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Author Topic: I am getting restarted with bees.  (Read 1653 times)
fredtioga
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« on: March 28, 2005, 12:31:50 PM »

I will be using medium depth supers vs full depth as I want to make this a retirement hobby; I’m retired; and don’t want real heavy lifting.

Any suggestions on management moves, with mediums, for honey production, swarm prevention, colony build-up, nucs, splits?

I understand that three mediums are equivalent to two deeps.
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firetool
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« Reply #1 on: March 29, 2005, 10:08:06 AM »

We need more information from you. While you be starting from a nuc or pacage of bees. If you can find the nucs they would be better becouse the bees would have some brood to get them started already. But finding a nuc on med. frame might be diffacult. If you could I would use one hive body on the bottom and the supers for the rest. I nuc will have five frams of brood and food in it. So it should not take them to long to draw out the rest of the foundation in the hive box. I have been told that once they get down to two frames you should add a new box to the hive. I would put one of your med. frames down in the hive box, it would give the bees a place to draw out drone comb. Then ever so offten you could pull the drone comb off and inspect for mites. I would frezze the comb for 48 hours be for desposing of it to make sure you killed all of the mites.
 If you just use med. supers I would whatch for swarms as the hive getts stronger this summer. They will not have as much room as in a hive body.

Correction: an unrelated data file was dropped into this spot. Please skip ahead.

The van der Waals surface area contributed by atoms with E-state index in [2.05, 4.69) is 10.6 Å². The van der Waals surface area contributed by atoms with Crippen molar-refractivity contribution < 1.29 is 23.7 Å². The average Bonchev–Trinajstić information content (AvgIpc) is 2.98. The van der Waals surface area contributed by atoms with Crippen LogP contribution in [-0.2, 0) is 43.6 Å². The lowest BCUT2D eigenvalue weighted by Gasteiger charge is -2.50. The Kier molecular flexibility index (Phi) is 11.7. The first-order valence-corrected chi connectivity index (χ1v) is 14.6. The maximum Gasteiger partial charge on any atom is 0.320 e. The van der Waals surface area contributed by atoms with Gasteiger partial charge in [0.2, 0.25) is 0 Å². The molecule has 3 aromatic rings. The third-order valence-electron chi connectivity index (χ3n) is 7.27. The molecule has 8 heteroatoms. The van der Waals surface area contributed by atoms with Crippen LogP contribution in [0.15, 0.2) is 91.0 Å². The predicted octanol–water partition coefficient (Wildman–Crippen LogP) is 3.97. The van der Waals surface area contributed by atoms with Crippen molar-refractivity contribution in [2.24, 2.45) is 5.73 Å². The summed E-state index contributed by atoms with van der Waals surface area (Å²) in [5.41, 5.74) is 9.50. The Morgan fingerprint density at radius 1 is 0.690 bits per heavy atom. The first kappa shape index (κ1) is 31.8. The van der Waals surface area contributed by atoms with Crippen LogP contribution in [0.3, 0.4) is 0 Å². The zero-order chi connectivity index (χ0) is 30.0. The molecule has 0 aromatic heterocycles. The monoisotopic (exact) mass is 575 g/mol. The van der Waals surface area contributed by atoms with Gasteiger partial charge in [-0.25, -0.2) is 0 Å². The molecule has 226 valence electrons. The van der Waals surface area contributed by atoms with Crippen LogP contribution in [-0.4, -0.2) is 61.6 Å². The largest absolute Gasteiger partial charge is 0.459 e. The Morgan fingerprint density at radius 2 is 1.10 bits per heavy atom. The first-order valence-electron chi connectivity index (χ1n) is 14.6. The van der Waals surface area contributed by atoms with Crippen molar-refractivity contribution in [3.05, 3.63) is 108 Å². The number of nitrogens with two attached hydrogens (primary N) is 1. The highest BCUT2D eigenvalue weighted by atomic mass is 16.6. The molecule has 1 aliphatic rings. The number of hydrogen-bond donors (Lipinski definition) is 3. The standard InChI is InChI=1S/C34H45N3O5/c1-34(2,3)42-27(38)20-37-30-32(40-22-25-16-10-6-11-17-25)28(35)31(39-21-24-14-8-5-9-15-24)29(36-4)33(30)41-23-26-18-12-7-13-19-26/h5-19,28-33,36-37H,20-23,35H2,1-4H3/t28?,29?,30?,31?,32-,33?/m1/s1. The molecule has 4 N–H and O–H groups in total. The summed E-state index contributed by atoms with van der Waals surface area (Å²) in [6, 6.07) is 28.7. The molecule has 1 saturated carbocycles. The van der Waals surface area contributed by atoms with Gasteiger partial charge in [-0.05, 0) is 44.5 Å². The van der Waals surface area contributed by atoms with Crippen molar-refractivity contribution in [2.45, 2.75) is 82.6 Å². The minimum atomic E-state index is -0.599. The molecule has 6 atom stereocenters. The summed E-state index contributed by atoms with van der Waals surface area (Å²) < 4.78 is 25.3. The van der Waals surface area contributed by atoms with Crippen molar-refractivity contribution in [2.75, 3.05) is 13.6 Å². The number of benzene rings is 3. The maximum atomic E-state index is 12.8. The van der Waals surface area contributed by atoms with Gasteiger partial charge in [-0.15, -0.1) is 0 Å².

If your hive is strong enough during the nector flows. To help prevent them from swarming you could move some of your brood to the top super above the honey supers. Then just watch for the queen cells that they may try to build and kill them. It this point they should just start foraging full time becouse they will not have the time to make anouther queen. These are just a few thoughts I had. I hope they help.

Brian Cheesy
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Lesli
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« Reply #2 on: March 29, 2005, 10:12:24 AM »

Michael Bush uses all mediums. When he comes around, I'm sure he'll answer.

From what I've read, it isn't much different from using deeps.
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Lesli
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Jay
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« Reply #3 on: March 29, 2005, 10:38:15 AM »

Three mediums is a great way to go! They are not only lighter to lift, but all of your equipment will be uniform!

Honey production, swarm prevention, and colony build up should all be the same as using deeps, the bees don't know the difference between three mediums and two deeps, it's all usable space to them! If you're making your own splits, then you have no worries there either, it'll all be your equipment.

Brian brings up a good point about nucs, if you ever want to buy a nuc they will come on deep equipment but there are ways around this also. If you had one or two deep boxes to put on the bottom, and stacked your mediums on top of them, once the bees move up out of that deep, you can just rotate it out of the hive.

Good choice for light weight and uniformity! Good luck! Cheesy
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fredtioga
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« Reply #4 on: March 31, 2005, 05:53:52 PM »